The Edition


Hamlin wins emotional Daytona 500 after late-race wrecks

19 February 2019, MVT 09:30
Denny Hamlin wins 61st Daytona 500. PHOTO: ATHLON SPORTS
19 February 2019, MVT 09:30

Denny Hamlin withstood three major late-race wrecks Sunday to win the 61st Daytona 500, an emotional triumph the American dedicated to former team co-owner J.D. Gibbs, who died last month.

Hamlin, who didn't win a race last season, captured his 33rd career top-level US stock car series victory and his second at Daytona after 2016.

"We just weren't going to be denied," Hamlin said. "I'm going to have a terrible hangover tomorrow but I'm going to remember it for the rest of my life."

Joe Gibbs, who coached the NFL Washington Redskins to three Super Bowl titles, guided Hamlin's racing team with J.D. until his son's death last month at age 49 over issues related to brain function.

The Gibbs team swept the podium in Toyotas, the first time since 1993 a single team owned the top three spots in a Daytona 500.

"What happened here is emotional for all of us," Joe Gibbs said. "Denny racing like he did right there is just unbelievable.

"Emotionally I'm just shot. What happened here is really unreal."

It was J.D. Gibbs who brought Hamlin into the team.

"The whole family, they have done so much for me," Hamlin said. "This one is for J.D. -- his legacy lives on."

The biggest race of the National Association for Stock Car Auto Racing (NASCAR) season produced a dramatic and emotional start to the American stock car campaign for 2019 on the 2.5-mile (4km) Daytona International Speedway oval.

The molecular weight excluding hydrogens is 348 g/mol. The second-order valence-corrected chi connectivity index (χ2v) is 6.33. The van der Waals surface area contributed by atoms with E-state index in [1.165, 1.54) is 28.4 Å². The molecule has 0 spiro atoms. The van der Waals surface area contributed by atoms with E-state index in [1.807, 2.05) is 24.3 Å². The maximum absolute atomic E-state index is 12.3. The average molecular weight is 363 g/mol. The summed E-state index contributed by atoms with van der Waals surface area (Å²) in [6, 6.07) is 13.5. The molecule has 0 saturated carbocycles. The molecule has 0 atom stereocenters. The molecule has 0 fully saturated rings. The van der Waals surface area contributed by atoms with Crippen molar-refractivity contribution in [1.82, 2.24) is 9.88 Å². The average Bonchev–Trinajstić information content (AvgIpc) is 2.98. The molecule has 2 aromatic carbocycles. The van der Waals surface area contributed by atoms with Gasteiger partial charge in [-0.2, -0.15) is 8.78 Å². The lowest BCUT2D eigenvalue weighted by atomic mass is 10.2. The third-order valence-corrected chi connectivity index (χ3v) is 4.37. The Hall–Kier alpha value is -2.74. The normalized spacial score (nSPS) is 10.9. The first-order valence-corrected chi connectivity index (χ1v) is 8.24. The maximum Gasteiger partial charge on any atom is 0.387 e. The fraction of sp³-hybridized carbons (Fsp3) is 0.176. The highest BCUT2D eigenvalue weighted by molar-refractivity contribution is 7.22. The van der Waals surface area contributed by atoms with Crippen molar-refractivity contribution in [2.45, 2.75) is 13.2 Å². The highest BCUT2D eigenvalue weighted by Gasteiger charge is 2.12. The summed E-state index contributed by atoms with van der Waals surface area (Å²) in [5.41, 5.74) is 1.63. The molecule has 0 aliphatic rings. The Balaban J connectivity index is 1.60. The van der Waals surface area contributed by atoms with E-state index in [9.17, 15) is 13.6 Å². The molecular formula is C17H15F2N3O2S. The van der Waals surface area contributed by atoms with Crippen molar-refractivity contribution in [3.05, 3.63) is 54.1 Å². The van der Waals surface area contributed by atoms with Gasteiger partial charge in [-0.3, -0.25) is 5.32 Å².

Carnage struck on a restart attempt with 10 laps remaining on a crash near the front that saw 18 cars damaged but no drivers suffering major injuries as the event was red-flagged.

Racing resumed with seven laps to go and Toyota drivers Kyle Busch and Hamlin trying to hold off five Ford racers. Another wreck followed with seven cars collected behind the field's top five as the tension built.

Busch and Hamlin took the green flag side-by-side with two laps remaining with cars lined up behind them. They made 3/4 of a lap before fourth-place Clint Bowyer's car veered into that of William Byron and half a dozen more cars were collected in the mayhem, requiring another long clean-up delay.

Hamlin and Busch led again as another two-lap restart followed under NASCAR rules with Joey Logano and Michael McDowell in Fords just behind.

Hamlin surged ahead at the final restart and kept the lead to the checkered flag with teammate Busch second and Erik Jones third.